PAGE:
in case the Soviets attacked. Adding to the secrecy, classified studies
at the time projected that by 1958, the U.S. wouldn’t be able to retaliate against the
Soviets in the case of an attack. Back to Castle Bravo, though. It exploded at 15 megatons, which was, well,
slightly higher than the scientists had originally projected. In fact it was a whopping two and a half times
more intense than they had anticipated and can be attributed to some seriously complicated
scientific miscalculations. Essentially what happened was that scientists
at the time didn’t realize that the solid source of fusion fuel we mentioned earlier
— a lithium deuteride – would react the way it did in this extreme situation. And as it turns out, a tiny scientific mistake
can have almost unfathomable results. An area of 7,000 miles surrounding Bikini
Atoll was contaminated — most notably the atolls of Rongelap and Utirik — and they
felt the effects of radioactive poison almost immediately and for decades afterward. Radioactive material was spread to different
parts all over the world, too, later found in Japan, India, Australia, Europe and the
United States. Bravo’s dangerous rain was mostly made up
of pieces of coral, radioactive particles and water. Alex Wellerstein, a scientist at the Stevens
Institute of Technology, noted in a 2013 blog post that what most likely happened during
Bravo was that “small particles went up with the fireball and stayed aloft long enough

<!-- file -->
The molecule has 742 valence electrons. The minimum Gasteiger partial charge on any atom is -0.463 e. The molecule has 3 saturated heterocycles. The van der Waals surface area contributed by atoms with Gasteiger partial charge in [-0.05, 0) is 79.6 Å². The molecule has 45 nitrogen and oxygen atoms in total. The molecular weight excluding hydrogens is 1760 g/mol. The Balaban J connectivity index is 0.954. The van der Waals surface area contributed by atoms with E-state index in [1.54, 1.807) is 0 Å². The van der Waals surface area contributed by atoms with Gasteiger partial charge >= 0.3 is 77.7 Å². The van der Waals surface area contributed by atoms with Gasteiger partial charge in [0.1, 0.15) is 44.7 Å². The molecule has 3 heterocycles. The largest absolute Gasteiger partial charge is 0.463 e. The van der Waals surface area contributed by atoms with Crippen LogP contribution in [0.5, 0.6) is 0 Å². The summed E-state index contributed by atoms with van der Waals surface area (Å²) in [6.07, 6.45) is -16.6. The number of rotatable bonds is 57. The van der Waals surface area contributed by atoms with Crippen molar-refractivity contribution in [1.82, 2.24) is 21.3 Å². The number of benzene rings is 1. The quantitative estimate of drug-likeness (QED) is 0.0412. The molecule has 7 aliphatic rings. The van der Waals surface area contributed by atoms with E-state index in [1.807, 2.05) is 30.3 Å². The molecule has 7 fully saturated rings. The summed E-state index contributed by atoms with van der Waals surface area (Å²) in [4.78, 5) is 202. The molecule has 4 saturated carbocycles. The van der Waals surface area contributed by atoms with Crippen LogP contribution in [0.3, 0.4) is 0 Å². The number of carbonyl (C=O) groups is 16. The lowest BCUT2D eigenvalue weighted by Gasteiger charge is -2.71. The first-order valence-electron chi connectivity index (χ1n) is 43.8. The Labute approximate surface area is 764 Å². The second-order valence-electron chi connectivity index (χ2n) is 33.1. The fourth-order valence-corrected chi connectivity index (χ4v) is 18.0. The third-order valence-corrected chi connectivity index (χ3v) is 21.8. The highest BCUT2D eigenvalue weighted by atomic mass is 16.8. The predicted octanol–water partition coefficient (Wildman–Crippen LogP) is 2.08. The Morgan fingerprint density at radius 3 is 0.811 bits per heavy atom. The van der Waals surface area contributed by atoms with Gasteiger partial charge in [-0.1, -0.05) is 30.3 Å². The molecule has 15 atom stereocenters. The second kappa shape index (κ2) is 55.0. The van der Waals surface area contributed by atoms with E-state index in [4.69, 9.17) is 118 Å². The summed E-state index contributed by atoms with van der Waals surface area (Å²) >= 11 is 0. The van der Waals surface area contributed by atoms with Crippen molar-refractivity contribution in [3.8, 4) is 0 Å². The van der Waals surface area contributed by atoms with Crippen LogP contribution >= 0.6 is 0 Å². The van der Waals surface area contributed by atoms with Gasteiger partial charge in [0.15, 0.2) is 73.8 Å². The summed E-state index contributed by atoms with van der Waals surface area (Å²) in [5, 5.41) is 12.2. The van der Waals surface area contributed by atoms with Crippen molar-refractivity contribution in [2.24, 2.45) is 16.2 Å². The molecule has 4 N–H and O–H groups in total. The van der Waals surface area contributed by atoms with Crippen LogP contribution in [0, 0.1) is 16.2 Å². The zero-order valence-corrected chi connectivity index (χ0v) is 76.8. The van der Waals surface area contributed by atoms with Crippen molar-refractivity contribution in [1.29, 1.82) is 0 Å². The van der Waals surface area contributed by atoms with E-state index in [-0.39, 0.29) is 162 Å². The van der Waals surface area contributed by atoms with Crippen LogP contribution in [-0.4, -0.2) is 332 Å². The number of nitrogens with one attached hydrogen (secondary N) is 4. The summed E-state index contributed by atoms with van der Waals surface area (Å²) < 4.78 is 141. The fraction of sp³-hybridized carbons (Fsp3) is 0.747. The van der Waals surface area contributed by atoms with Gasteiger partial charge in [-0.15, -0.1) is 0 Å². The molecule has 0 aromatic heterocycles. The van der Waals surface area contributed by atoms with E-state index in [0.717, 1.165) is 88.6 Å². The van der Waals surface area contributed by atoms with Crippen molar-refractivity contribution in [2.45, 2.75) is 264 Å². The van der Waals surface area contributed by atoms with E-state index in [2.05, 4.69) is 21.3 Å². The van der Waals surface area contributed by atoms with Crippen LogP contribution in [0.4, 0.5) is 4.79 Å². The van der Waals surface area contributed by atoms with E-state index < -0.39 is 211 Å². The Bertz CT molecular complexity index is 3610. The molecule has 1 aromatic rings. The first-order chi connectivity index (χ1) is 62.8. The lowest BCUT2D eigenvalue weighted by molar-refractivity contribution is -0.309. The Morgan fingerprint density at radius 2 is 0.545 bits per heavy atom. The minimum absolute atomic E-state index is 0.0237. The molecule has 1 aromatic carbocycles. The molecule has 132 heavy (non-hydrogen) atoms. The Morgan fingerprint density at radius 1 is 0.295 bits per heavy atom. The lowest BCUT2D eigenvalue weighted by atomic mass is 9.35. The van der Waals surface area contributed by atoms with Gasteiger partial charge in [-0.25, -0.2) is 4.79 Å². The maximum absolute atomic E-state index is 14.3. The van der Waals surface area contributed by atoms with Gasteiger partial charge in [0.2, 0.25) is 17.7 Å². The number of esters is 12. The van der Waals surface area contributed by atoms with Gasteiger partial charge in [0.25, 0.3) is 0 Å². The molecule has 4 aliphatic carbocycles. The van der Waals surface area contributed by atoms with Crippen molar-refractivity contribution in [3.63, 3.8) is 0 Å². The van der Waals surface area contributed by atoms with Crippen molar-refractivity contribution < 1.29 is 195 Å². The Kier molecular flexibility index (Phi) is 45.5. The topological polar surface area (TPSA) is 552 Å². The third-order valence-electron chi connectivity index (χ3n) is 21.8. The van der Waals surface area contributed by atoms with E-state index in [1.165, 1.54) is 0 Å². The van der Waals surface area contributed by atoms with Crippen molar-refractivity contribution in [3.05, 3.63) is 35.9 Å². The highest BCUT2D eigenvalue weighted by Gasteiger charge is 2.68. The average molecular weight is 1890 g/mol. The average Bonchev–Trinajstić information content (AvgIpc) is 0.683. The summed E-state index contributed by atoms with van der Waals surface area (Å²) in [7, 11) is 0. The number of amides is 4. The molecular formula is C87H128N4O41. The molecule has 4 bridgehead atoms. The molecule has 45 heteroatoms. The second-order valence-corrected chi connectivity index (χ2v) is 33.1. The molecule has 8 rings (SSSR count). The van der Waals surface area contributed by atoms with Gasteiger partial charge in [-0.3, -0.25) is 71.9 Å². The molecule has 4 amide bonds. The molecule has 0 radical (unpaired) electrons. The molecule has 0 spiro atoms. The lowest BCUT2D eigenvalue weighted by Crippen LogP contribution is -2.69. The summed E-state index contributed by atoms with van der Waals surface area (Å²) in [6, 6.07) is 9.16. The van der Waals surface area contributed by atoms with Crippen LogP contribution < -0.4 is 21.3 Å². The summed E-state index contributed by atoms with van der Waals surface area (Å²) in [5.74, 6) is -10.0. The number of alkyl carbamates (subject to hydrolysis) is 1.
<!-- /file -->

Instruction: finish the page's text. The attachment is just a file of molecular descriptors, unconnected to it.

to lose most of their radioactive energy and diffuse into the atmosphere, while heavy particles
fell right back down again pretty quickly… So blowing up and irradiating something like
coral is just the worst possible thing,” he wrote. The people of Rongelap weren’t evacuated
until three days after the blast — an eternity to be exposed to such dangerous radioactive
material lingering in the air. They were exposed to radiation of 60 to 300
rem. REM stands for one dose of radiation exposure. Five to 10 of these alone are enough to change
a person’s blood chemistry. 400 units could wipe out half of an exposed
population. To add to this, in studies as recently as
2010, the National Cancer Institute determined that almost 170 cancer cases among residents
of the Marshall Islands who were alive between 1948 and 1970 could be attributed to exposure
to radiation. Not all of the reasons why Castle Bravo went
horribly wrong were due to scientific miscalculations though, but in fact were caused by deception,
negligence, and a combination of the two.The winds were much more intense than scientists
previously thought before carrying out the test. They concluded that the winds were suitable
three days before the bomb, but a really irresponsible duo — Major General Percy Clarkson, head
of the military team that carried out the test, and scientific director Dr. Alvin Graves
— still went through with the plan even though the winds were recognized as unfavorable